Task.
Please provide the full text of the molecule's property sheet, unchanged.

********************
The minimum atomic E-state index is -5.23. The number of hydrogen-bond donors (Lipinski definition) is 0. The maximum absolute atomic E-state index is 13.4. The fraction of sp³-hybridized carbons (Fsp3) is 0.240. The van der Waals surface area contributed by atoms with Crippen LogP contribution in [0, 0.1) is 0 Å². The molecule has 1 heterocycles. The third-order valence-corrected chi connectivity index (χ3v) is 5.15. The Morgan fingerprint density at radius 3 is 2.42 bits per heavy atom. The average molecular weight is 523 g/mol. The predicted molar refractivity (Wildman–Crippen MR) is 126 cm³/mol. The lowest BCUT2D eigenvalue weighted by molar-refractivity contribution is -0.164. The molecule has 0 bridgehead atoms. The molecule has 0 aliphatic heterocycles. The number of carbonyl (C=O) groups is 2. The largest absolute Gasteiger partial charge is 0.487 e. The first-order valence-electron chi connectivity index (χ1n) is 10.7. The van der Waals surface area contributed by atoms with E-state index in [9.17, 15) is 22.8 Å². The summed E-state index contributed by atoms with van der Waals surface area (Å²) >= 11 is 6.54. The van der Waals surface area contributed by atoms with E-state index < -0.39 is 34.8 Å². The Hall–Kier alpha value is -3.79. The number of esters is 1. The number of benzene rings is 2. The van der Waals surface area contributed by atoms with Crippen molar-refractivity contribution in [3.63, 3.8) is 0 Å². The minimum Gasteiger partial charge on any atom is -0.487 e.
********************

The minimum atomic E-state index is -5.23. The number of hydrogen-bond donors (Lipinski definition) is 0. The maximum absolute atomic E-state index is 13.4. The fraction of sp³-hybridized carbons (Fsp3) is 0.240. The van der Waals surface area contributed by atoms with Crippen LogP contribution in [0, 0.1) is 0 Å². The molecule has 1 heterocycles. The third-order valence-corrected chi connectivity index (χ3v) is 5.15. The Morgan fingerprint density at radius 3 is 2.42 bits per heavy atom. The average molecular weight is 523 g/mol. The predicted molar refractivity (Wildman–Crippen MR) is 126 cm³/mol. The lowest BCUT2D eigenvalue weighted by molar-refractivity contribution is -0.164. The molecule has 0 bridgehead atoms. The molecule has 0 aliphatic heterocycles. The number of carbonyl (C=O) groups is 2. The largest absolute Gasteiger partial charge is 0.487 e. The first-order valence-electron chi connectivity index (χ1n) is 10.7. The van der Waals surface area contributed by atoms with E-state index in [9.17, 15) is 22.8 Å². The summed E-state index contributed by atoms with van der Waals surface area (Å²) >= 11 is 6.54. The van der Waals surface area contributed by atoms with E-state index < -0.39 is 34.8 Å². The Hall–Kier alpha value is -3.79. The number of esters is 1. The number of benzene rings is 2. The van der Waals surface area contributed by atoms with Crippen molar-refractivity contribution in [3.63, 3.8) is 0 Å². The minimum Gasteiger partial charge on any atom is -0.487 e.